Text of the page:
Sometimes a play comes along that changes the landscape. By putting the ordinary soldier's voice on stage, the National Theater of Scotland's 2006 production of Gregory Burke's "Black Watch" shifted the liberal consensus on Iraq, showing it was possible to be anti-war and pro-soldier.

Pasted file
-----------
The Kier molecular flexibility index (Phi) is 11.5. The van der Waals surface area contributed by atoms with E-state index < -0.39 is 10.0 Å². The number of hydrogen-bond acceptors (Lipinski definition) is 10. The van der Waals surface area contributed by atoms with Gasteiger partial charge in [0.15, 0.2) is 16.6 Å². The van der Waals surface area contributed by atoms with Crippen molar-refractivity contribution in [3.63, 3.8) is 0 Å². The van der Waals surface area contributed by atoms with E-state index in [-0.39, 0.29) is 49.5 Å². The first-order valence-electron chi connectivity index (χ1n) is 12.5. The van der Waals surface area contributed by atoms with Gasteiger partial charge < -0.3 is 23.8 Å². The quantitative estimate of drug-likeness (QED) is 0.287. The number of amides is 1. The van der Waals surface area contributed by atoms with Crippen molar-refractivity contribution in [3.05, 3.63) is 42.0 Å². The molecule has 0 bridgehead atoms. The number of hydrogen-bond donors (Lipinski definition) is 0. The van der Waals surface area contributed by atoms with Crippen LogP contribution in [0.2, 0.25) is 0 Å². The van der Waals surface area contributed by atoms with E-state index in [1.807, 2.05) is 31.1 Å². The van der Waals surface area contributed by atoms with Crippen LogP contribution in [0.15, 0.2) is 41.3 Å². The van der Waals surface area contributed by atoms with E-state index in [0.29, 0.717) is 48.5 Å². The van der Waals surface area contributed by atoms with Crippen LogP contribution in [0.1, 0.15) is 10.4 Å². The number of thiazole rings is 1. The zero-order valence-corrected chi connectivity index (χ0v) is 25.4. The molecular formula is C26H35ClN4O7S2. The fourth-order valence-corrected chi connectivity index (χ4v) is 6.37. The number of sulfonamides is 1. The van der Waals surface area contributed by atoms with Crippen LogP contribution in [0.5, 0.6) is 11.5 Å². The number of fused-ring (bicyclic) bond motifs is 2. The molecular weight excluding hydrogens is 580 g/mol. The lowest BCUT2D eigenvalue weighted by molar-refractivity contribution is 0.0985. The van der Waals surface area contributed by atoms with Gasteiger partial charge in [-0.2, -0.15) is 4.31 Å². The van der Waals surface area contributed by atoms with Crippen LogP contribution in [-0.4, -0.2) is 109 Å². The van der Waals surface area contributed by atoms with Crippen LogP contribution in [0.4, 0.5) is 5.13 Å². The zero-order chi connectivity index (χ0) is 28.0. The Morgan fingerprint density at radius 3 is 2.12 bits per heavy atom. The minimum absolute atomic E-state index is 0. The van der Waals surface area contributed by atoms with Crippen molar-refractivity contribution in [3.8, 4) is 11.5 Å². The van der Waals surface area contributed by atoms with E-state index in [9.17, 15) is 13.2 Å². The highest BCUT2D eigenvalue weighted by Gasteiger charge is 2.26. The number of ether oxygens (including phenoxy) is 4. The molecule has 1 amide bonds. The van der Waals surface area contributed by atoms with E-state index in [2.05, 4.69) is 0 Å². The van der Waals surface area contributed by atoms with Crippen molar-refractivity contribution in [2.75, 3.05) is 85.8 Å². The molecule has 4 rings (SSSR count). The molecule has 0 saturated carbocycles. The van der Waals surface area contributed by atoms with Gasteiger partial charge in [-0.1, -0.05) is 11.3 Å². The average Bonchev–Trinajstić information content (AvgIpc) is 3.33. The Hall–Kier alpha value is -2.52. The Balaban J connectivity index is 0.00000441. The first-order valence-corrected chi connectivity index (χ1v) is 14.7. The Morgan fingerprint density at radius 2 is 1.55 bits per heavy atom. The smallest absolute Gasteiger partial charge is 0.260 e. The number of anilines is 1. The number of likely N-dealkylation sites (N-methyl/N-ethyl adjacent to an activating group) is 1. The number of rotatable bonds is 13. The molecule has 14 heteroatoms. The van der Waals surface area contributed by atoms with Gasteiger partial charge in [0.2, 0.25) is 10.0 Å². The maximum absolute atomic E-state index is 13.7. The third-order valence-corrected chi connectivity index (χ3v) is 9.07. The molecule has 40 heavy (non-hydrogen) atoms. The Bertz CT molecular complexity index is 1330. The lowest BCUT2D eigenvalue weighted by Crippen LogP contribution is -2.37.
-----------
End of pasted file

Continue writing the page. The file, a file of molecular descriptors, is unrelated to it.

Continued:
Sometimes a play comes along that changes the landscape. By putting the ordinary soldier’s voice on stage, the National Theater of Scotland’s 2006 production of Gregory Burke’s “Black Watch” shifted the liberal consensus on Iraq, showing it was possible to be anti-war and pro-soldier. Students at Philadelphia’s Temple U. come to much the same conclusion in their adaptation of Yvonne Latty’s 2006 interview anthology, “In Conflict: Iraq War Veterans Speak Out on Duty, Loss and the Fight to Stay Alive.” The verbatim theater staging is absorbing and humane, performed with a confidence beyond the actors’ years, but it lacks the dramatic power that made “Black Watch” a revelation.“In Conflict” preemed at Philadelphia’s Randall Theater in 2007 and enjoyed a run at Long Wharf Theater in New Haven, Conn. It heads next to Gotham’s Barrow Street Theater to launch Culture Project’s 2008-09 season after winning a Fringe First award in Edinburgh. Clearly, the play has many fans, leaving no doubt about the hold the veterans’ stories have when presented in such a direct way. The popularity of verbatim theater shows no sign of abating, generating a special kind of energy when ordinary people tell extraordinary stories in their own words. The Temple Theaters’ actors are close in age to the young American men and women they portray, most of whom served in Iraq for five-month stretches between 2002 and 2005. The young soldiers are introduced with sections of conversation explaining why they signed up — they cite a mixture of reasons from escaping a life in the projects to needing the money for college. It’s easy to imagine the actors themselves going to war and suffering the same set of consequences as the soldiers they portray — from amputated legs to post-traumatic depression — a connection which lends the production its immediacy. Helmer Douglas C. Wager intersperses first-hand monologues with pre-recorded video footage of author Latty setting the scene for her interviews. He also choreographs a number of brisk military tableaux involving the whole ensemble. “Bomb the village, kill the people,” the actors chant in a display of military bravado, a grim contrast to the quiet post-conflict reflections of the injured soldiers that follow. We hear stories of a land-mine exploding under foot, a grenade detonating in a Marine’s hand, and an aircraft shot down. Such tales of perseverance are impressive, but it’s often the simple details of military life that strike home — soldiers using their helmets as wash basins, driving through enemy territory or seeing an innocent woman shot. Such routine experiences leave mental scars at odds with the gung-ho image we tend to have of the army. But “In Conflict” is not a pacifist polemic. It contains many skeptical voices — “I felt we were in there for the wrong reasons,” says one army chaplain, while another talks of going to die for “weapons that weren’t there” — but there’s also a residual patriotism and an insistence, from one National Guard major, that “it was very fulfilling.” The message is that, whatever the political failings of the country, it’s unfair to blame the soldiers simply for doing their jobs. All this is persuasively done in Wager’s uncomplicated staging. What the show lacks is a broader dramatic arc that would transform this long series of personal testimonies into something with cumulative power.